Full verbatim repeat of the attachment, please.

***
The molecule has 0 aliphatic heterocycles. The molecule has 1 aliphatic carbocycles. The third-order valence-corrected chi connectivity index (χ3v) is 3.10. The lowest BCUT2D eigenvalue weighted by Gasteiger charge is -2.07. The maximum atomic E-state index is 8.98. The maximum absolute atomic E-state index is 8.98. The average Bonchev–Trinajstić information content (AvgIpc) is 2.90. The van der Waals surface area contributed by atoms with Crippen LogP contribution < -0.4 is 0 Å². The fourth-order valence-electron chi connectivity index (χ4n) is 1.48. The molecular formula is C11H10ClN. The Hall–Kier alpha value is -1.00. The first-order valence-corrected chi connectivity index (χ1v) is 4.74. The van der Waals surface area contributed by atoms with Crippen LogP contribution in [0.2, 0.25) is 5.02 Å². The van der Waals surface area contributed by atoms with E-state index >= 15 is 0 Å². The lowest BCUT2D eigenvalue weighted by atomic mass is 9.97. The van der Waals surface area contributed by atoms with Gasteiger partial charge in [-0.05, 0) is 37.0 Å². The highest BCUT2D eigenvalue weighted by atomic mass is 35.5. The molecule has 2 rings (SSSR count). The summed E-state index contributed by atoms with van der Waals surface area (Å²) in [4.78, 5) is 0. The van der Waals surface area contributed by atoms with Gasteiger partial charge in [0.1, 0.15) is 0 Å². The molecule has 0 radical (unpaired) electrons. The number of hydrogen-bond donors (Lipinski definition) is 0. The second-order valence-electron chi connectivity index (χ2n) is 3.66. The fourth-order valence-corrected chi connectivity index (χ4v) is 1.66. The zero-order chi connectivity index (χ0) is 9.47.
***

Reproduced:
The molecule has 0 aliphatic heterocycles. The molecule has 1 aliphatic carbocycles. The third-order valence-corrected chi connectivity index (χ3v) is 3.10. The lowest BCUT2D eigenvalue weighted by Gasteiger charge is -2.07. The maximum atomic E-state index is 8.98. The maximum absolute atomic E-state index is 8.98. The average Bonchev–Trinajstić information content (AvgIpc) is 2.90. The van der Waals surface area contributed by atoms with Crippen LogP contribution < -0.4 is 0 Å². The fourth-order valence-electron chi connectivity index (χ4n) is 1.48. The molecular formula is C11H10ClN. The Hall–Kier alpha value is -1.00. The first-order valence-corrected chi connectivity index (χ1v) is 4.74. The van der Waals surface area contributed by atoms with Crippen LogP contribution in [0.2, 0.25) is 5.02 Å². The van der Waals surface area contributed by atoms with E-state index >= 15 is 0 Å². The lowest BCUT2D eigenvalue weighted by atomic mass is 9.97. The van der Waals surface area contributed by atoms with Gasteiger partial charge in [-0.05, 0) is 37.0 Å². The highest BCUT2D eigenvalue weighted by atomic mass is 35.5. The molecule has 2 rings (SSSR count). The summed E-state index contributed by atoms with van der Waals surface area (Å²) in [4.78, 5) is 0. The van der Waals surface area contributed by atoms with Gasteiger partial charge in [0.1, 0.15) is 0 Å². The molecule has 0 radical (unpaired) electrons. The number of hydrogen-bond donors (Lipinski definition) is 0. The second-order valence-electron chi connectivity index (χ2n) is 3.66. The fourth-order valence-corrected chi connectivity index (χ4v) is 1.66. The zero-order chi connectivity index (χ0) is 9.47.